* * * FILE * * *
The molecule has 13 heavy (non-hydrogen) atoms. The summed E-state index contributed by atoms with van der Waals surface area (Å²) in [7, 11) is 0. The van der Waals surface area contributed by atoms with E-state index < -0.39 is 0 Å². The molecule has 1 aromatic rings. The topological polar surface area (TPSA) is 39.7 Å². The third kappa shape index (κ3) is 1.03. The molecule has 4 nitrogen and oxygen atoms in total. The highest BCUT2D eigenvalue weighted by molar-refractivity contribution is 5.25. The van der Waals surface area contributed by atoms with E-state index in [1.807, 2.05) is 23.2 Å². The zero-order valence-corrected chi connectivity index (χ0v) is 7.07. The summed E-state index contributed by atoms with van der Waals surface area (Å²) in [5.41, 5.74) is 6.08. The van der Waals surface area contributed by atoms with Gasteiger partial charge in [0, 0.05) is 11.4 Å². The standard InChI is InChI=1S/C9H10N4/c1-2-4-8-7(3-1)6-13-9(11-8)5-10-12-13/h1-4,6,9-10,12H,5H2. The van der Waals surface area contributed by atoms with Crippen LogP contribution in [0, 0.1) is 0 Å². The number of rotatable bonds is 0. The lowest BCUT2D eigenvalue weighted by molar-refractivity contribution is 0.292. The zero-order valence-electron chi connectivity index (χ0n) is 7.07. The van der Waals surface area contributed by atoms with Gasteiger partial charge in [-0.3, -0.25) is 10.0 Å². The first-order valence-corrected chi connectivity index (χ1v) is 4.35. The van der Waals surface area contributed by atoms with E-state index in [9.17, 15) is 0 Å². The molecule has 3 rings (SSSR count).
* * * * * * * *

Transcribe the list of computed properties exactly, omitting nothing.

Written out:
The molecule has 13 heavy (non-hydrogen) atoms. The summed E-state index contributed by atoms with van der Waals surface area (Å²) in [7, 11) is 0. The van der Waals surface area contributed by atoms with E-state index < -0.39 is 0 Å². The molecule has 1 aromatic rings. The topological polar surface area (TPSA) is 39.7 Å². The third kappa shape index (κ3) is 1.03. The molecule has 4 nitrogen and oxygen atoms in total. The highest BCUT2D eigenvalue weighted by molar-refractivity contribution is 5.25. The van der Waals surface area contributed by atoms with E-state index in [1.807, 2.05) is 23.2 Å². The zero-order valence-corrected chi connectivity index (χ0v) is 7.07. The summed E-state index contributed by atoms with van der Waals surface area (Å²) in [5.41, 5.74) is 6.08. The van der Waals surface area contributed by atoms with Gasteiger partial charge in [0, 0.05) is 11.4 Å². The standard InChI is InChI=1S/C9H10N4/c1-2-4-8-7(3-1)6-13-9(11-8)5-10-12-13/h1-4,6,9-10,12H,5H2. The van der Waals surface area contributed by atoms with Crippen LogP contribution in [0, 0.1) is 0 Å². The number of rotatable bonds is 0. The lowest BCUT2D eigenvalue weighted by molar-refractivity contribution is 0.292. The zero-order valence-electron chi connectivity index (χ0n) is 7.07. The van der Waals surface area contributed by atoms with Gasteiger partial charge in [-0.3, -0.25) is 10.0 Å². The first-order valence-corrected chi connectivity index (χ1v) is 4.35. The van der Waals surface area contributed by atoms with E-state index in [9.17, 15) is 0 Å². The molecule has 3 rings (SSSR count).